What Exercise Can Do for Driving Anxiety

The next time a bout of driving anxiety hits, don’t sit and fret. Get up and move. Take a brisk walk. Ride your bike. Put on some music and dance. Getting up and moving around is likely to be the best natural remedy for preventing and treating anxiety, not to mention one of the easiest.

True, you can’t really get up and get moving if driving anxiety hits while you’re actively driving your car. But you can do a bit of exercise before the drive to decrease the chances of it creeping up in the first place.

What Exercise Does for Driving Anxiety 

Engaging in physical activity helps to decrease and stave off anxiety for several reasons. That’s because exercise:

  • Gets your mind off whatever you happen to be anxious about.
  • Decreases muscle tension, which is one of the physical symptoms of anxiety.
  • Increases your heart rate, which has the power to change brain chemistry and boost the availability of serotonin and other neurochemicals that quell anxiety.
  • Activates the frontal areas of the brain in charge of executive function and controlling the amygdala, our system of reaction to real or perceived threats.
  • Builds up resources that strengthen resilience against intense emotions.

How Much and What Type of Exercise?

The higher your levels of physical activity, the better protected you are against being hit hard with anxiety symptoms. Some of the anti-anxiety benefits, like building up resilience against intense emotions, are only experienced when you exercise on a regular basis. That doesn’t mean any level of exercise won’t be helpful. It just means the more, the better.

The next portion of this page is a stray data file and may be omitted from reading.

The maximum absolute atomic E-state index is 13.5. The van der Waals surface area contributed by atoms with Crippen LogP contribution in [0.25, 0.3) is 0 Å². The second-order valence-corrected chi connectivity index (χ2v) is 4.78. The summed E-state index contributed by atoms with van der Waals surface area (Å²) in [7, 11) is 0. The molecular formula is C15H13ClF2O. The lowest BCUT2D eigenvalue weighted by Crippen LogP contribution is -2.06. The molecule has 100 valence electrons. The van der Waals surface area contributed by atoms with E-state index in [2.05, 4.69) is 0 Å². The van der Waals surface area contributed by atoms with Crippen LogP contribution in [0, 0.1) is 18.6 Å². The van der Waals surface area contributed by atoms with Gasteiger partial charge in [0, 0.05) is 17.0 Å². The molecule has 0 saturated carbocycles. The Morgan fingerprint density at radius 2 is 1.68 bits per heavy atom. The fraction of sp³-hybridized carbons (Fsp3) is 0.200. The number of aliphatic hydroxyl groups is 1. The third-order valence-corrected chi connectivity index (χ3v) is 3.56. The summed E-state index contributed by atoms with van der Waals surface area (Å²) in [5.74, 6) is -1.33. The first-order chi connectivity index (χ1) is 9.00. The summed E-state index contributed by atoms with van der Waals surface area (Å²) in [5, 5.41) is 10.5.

Aerobic exercise has been shown to be very effective against anxiety, although any type of exercise can be helpful – even general physical activity like mowing the lawn or dancing around the house. The most important consideration when selecting an exercise type is to choose something you enjoy so you’re more inclined to do it regularly.

Making Exercise Work for You

In addition to choosing an activity you like, you can make the most of your exercise sessions with a few savvy tips.

  • Try to increase your heart rate during whatever activity you choose.
  • Attempt to weave in 30 minutes of moderate exercise per day if possible. It doesn’t have to be in a single stretch, either. Taking six short, 5-minute walks throughout the day can work just fine.
  • Exercise with a buddy or with a group to enjoy the added perk of social support.
  • Take it outside to a park if possible, as nature can decrease anxiety and stress even further.

Remember: the more you exercise, the more it can help keep you cool, calm and serene. In fact, you can use those feelings as motivation to engage in some type of physical activity every day. You may notice a difference rather quickly, which will serve as additional motivation to get up, get moving and get rid of that driving anxiety.